I too had no intention of inviting my father to my wedding – I have been estranged from him for nearly 8 years and we had a lousy relationship before that; he was not and never has been the father I would have loved to have.

    But I hear that he’s “outraged” I haven’t invited him. The man who told his new girlfriend that he had no children! His mother, my grandmother, stopped speaking to me when the estrangement occurred and I’m sad about that, but it was easier for me than for you, I think, as we didn’t have a very close relationship anyway. I can only imagine if the emotional blackmail is coming from someone you care about how hard that must be. Good for you for sticking to your principles and stating your case.

    I am hurt that one of my brothers isn’t coming to our wedding. But his current wife and I loathe one another so it may well be for the best. I could have been civil but I’d rather not see her on my day – and she can’t bear not to be the centre of attention so I think it would have been all kinds of torture for her. It may well be for the best but I wish he could at least pretend to be sorry he’s not coming.

    In summary: hurrah for friends.

  6. Katy
    Posted September 11, 2012 at 5:02 pm | Permalink

    All I can say is wow at all of you with similar stories! It really makes you appreciate the members of your family (and your friends) who are generally awesome people.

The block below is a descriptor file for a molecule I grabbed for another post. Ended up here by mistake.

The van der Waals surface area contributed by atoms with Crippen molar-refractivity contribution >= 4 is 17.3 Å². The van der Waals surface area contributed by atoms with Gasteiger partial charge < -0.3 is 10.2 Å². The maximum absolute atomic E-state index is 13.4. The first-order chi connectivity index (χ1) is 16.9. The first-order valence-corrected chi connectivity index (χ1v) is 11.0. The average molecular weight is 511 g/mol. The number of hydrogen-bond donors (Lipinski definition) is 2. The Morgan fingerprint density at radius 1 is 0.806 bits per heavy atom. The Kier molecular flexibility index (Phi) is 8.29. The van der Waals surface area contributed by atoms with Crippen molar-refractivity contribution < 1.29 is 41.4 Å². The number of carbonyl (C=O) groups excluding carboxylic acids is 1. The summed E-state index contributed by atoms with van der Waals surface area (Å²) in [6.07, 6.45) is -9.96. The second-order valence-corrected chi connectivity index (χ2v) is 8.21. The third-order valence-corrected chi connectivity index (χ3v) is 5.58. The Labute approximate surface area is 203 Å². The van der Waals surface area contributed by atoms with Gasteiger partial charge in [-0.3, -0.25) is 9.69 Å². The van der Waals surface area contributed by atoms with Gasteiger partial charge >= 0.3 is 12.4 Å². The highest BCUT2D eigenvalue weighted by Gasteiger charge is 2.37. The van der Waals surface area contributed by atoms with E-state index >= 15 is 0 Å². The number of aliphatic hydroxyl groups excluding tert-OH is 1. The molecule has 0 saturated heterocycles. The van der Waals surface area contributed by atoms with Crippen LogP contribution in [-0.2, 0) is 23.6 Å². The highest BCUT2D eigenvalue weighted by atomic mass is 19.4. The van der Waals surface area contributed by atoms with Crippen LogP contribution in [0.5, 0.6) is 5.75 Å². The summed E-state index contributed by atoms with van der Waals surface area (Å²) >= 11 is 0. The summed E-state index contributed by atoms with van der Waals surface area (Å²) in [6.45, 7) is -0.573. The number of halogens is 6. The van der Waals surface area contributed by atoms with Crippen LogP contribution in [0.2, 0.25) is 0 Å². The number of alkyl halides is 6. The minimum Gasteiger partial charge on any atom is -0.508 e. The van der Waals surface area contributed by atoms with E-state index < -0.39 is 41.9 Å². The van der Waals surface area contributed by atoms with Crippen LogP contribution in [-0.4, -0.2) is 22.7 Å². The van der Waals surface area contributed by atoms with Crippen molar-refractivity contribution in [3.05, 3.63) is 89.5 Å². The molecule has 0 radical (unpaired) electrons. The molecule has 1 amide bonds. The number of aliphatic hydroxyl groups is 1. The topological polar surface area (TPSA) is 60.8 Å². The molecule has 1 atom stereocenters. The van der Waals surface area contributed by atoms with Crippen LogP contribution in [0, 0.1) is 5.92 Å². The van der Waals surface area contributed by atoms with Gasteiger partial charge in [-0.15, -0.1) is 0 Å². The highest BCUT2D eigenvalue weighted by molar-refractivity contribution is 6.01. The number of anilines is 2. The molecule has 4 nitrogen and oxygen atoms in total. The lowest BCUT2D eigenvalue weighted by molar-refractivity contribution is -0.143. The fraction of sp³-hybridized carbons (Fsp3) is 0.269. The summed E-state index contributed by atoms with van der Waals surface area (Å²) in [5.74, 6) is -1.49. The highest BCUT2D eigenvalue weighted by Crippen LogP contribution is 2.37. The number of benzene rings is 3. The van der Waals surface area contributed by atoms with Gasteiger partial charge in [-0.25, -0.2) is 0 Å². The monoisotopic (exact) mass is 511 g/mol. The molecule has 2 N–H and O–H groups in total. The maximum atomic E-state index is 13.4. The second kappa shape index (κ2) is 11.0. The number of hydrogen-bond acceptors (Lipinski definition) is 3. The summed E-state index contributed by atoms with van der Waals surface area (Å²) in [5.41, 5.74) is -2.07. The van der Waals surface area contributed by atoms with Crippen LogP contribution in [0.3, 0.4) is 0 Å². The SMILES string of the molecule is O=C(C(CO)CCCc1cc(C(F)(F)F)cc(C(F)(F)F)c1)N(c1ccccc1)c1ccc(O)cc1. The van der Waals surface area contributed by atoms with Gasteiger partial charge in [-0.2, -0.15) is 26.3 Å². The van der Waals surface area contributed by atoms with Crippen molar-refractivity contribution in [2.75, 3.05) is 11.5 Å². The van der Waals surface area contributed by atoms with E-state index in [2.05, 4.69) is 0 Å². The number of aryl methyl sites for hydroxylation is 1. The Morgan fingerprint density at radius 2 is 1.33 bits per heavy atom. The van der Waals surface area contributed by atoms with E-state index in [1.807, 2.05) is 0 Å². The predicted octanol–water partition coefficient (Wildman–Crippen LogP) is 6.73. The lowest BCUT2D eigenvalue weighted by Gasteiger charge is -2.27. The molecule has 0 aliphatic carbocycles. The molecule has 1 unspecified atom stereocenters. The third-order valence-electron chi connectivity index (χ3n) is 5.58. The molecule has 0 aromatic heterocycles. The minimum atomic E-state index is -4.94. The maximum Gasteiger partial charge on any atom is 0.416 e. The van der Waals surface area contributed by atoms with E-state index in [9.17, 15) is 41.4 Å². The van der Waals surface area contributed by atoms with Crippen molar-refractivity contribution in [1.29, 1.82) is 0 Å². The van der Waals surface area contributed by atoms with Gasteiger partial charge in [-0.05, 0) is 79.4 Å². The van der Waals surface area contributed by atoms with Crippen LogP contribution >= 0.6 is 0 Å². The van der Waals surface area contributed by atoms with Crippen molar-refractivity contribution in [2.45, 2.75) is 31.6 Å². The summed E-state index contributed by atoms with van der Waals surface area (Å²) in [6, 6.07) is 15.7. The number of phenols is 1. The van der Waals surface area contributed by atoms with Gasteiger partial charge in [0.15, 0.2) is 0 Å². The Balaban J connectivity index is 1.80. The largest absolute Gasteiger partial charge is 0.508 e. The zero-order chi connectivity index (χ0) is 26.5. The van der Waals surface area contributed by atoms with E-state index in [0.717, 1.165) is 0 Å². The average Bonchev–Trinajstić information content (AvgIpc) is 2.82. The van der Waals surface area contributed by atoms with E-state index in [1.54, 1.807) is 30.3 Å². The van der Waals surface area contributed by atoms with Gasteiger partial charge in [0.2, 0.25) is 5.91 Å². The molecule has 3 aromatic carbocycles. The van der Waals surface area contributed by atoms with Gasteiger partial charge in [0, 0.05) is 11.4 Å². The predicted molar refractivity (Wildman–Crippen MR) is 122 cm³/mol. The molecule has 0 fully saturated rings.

You must be very strong people.

  7. Posted September 12, 2012 at 1:36 am | Permalink

    This is such a great and honest post. I think the number of people who have family-centric wedding issues is huge, and you really do sound like you dealt with this awful situation as well as you could, despite the pain it caused you.

    My mother abandoned our family when I was six, and I’ve seen her 4 or 5 times since then. Luckily, she lives on the other side of the world, so her attendance at the wedding was never really a worry, but seeing the photos she plastered all over facebook (oh the joy of facebook, bringing estranged families back together since 2006!) with the captions ‘my beautiful daughter all grown up’ etc made me nauseated.

    In your situation, I would not have acted as graciously!

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Hello! We're Clare, Aisling and Anna and welcome to a corner of the world where smart, flawed, real women talk about the bigger picture; about their experiences, stories and opinions on all aspects of being a woman today, from marriage to feminism to pretty, too.